Winter Storm Tips: Avoid Heart Attacks, Hypothermia and Frostbite!
Winter Storm Tips: Avoid Heart Attacks, Hypothermia and Frostbite! Winter Storm Jonas is here and Annapolis is doing it’s best to weather this major winter storm which is crippling Mid-Atlantic. Evolve Direct Primary Care has put together a short summary and check list of what you need to stay safe, warm and survive.
Some people who are outdoors in cold weather should avoid sudden exertion, like lifting a heavy shovel full of snow. Even walking through heavy, wet snow or snow drifts can strain some people’s heart.
From the American Heart Association, here is a list of practical tips.
- Give yourself a break. Take frequent rest breaks during shoveling so you don’t overstress your heart. Pay attention to how your body feels during those breaks.
- Learn the heart attack warning signs and listen to your body, but remember this: Even if you’re not sure it’s a heart attack, have it checked out (tell a doctor about your symptoms). Minutes matter! Fast action can save lives — maybe your own. Don’t wait to call 9-1-1
- Don’t drink alcoholic beverages before or immediately after shoveling. Alcohol may increase a person’s sensation of warmth and may cause them to underestimate the extra strain their body is under in the cold.
Frostbite and Hypothermia
Frostbite is damage to body tissue caused by extreme cold. A wind chill of -20° Fahrenheit (F) with light winds will cause frostbite in just 30 minutes. Frostbite causes a loss of feeling and a white or pale appearance in extremities, such as fingers, toes, ear lobes or the tip of the nose. If symptoms are detected, get medical help immediately! If you must wait for help, slowly re-warm affected areas. However, if the person is also showing signs of hypothermia, warm the body core before the extremities.
Hypothermia is a condition brought on when the body temperature drops to less than 95°F, and it can kill. For those who survive, there is likely to be lasting damage to the kidneys, liver and pancreas. Warning signs include uncontrollable shivering, memory loss, disorientation, incoherence, slurred speech, drowsiness and apparent exhaustion. Take the person’s temperature. If below 95°F, seek medical care immediately!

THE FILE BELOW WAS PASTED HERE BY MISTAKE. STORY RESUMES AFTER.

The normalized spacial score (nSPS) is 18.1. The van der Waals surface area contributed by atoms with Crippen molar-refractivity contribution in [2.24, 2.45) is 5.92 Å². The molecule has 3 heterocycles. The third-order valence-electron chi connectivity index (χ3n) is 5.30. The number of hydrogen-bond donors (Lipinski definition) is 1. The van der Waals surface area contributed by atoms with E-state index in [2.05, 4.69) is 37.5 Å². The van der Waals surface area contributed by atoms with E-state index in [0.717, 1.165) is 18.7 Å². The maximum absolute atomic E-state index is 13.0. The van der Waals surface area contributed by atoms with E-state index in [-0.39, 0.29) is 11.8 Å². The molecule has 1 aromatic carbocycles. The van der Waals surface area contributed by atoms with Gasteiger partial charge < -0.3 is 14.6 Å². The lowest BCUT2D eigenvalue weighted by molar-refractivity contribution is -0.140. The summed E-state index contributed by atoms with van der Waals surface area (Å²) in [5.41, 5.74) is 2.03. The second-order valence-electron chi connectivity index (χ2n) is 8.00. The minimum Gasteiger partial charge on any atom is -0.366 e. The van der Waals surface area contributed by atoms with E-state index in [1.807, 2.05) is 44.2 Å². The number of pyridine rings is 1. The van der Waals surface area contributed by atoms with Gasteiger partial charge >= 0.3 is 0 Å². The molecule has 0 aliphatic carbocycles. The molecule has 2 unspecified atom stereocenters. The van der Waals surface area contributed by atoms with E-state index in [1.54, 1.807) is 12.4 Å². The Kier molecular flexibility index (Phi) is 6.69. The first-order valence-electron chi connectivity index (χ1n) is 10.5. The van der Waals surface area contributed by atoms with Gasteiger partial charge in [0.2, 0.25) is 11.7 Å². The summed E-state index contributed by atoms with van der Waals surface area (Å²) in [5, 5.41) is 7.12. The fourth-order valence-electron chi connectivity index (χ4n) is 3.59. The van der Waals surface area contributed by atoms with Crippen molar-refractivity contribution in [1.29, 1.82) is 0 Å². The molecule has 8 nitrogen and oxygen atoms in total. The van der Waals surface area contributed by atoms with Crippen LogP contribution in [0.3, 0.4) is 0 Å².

- Water—at least a 3-day supply; one gallon per person per day
- Food—at least a 3-day supply of non-perishable, easy-to-prepare food
- Flashlight(s) AND batteries (don’t forget the batteries!)
- First aid kit
- Medications (7-day supply) and medical items (hearing aids with extra batteries, glasses, contact lenses, syringes, etc.)
- Multi-purpose tool
- Sanitation and personal hygiene items
- Copies of personal documents (medication list and pertinent medical information, proof of address, deed/lease to home, passports, birth certificates, insurance policies)
- Cell phone–don’t forget the chargers!
- Family and emergency contact information
- Extra cash
- Baby supplies (bottles, formula, baby food, diapers)
- Pet supplies (collar, leash, ID, food, carrier, bowl)
- Tools/supplies for securing your home
- Sand, rock salt or non-clumping kitty litter to make walkways and steps less slippery
- Warm coats, gloves or mittens, hats, boots and extra blankets and warm clothing for all household members
- Ample alternate heating methods such as fireplaces or wood- or coal-burning stoves
Remaining Safe During a Winter Storm
- Bring pets/companion animals inside during winter weather
- Run water, even at a trickle, helps prevent pipes from freezing.
- All fuel-burning equipment should be vented to the outside and kept clear.
- Keep garage doors closed if there are water supply lines in the garage.
- Open kitchen and bathroom cabinet doors to allow warmer air to circulate around the plumbing.
- Go to a designated public shelter if your home loses power or heat during periods of extreme cold.
- Avoid driving when conditions include sleet, freezing rain or drizzle, snow or dense fog. If travel is necessary, keep a disaster supplies kit in your vehicle
Stay Safe and Warm! And please check on your older neighbors or those with disabilities to see if they need help too.